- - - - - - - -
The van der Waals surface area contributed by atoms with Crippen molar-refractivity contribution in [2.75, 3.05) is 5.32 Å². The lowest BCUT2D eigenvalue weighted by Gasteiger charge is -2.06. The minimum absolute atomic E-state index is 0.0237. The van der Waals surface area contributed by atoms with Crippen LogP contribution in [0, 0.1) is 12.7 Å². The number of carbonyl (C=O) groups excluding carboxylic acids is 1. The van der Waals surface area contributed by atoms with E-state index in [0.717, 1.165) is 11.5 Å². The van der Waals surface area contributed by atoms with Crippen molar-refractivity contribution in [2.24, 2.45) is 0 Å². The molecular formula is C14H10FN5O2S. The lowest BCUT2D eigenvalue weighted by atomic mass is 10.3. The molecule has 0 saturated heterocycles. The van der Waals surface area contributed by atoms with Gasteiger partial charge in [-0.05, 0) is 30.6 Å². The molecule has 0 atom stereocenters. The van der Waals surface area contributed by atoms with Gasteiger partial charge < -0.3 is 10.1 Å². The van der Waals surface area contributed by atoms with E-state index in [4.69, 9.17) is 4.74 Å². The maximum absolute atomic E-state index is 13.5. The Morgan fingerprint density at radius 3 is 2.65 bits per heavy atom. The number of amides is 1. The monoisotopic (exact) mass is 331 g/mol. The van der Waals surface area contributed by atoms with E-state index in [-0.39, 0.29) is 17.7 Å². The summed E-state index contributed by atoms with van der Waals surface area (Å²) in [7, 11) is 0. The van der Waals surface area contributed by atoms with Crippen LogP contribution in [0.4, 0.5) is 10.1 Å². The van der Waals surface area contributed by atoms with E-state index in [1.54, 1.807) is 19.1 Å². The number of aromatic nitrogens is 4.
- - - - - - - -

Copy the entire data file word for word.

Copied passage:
The van der Waals surface area contributed by atoms with Crippen molar-refractivity contribution in [2.75, 3.05) is 5.32 Å². The lowest BCUT2D eigenvalue weighted by Gasteiger charge is -2.06. The minimum absolute atomic E-state index is 0.0237. The van der Waals surface area contributed by atoms with Crippen LogP contribution in [0, 0.1) is 12.7 Å². The number of carbonyl (C=O) groups excluding carboxylic acids is 1. The van der Waals surface area contributed by atoms with E-state index in [0.717, 1.165) is 11.5 Å². The van der Waals surface area contributed by atoms with Crippen molar-refractivity contribution in [2.24, 2.45) is 0 Å². The molecular formula is C14H10FN5O2S. The lowest BCUT2D eigenvalue weighted by atomic mass is 10.3. The molecule has 0 saturated heterocycles. The van der Waals surface area contributed by atoms with Gasteiger partial charge in [-0.05, 0) is 30.6 Å². The molecule has 0 atom stereocenters. The van der Waals surface area contributed by atoms with Gasteiger partial charge < -0.3 is 10.1 Å². The van der Waals surface area contributed by atoms with E-state index in [4.69, 9.17) is 4.74 Å². The maximum absolute atomic E-state index is 13.5. The Morgan fingerprint density at radius 3 is 2.65 bits per heavy atom. The number of amides is 1. The monoisotopic (exact) mass is 331 g/mol. The van der Waals surface area contributed by atoms with E-state index in [-0.39, 0.29) is 17.7 Å². The summed E-state index contributed by atoms with van der Waals surface area (Å²) in [7, 11) is 0. The van der Waals surface area contributed by atoms with Crippen LogP contribution in [0.4, 0.5) is 10.1 Å². The van der Waals surface area contributed by atoms with E-state index in [1.54, 1.807) is 19.1 Å². The number of aromatic nitrogens is 4.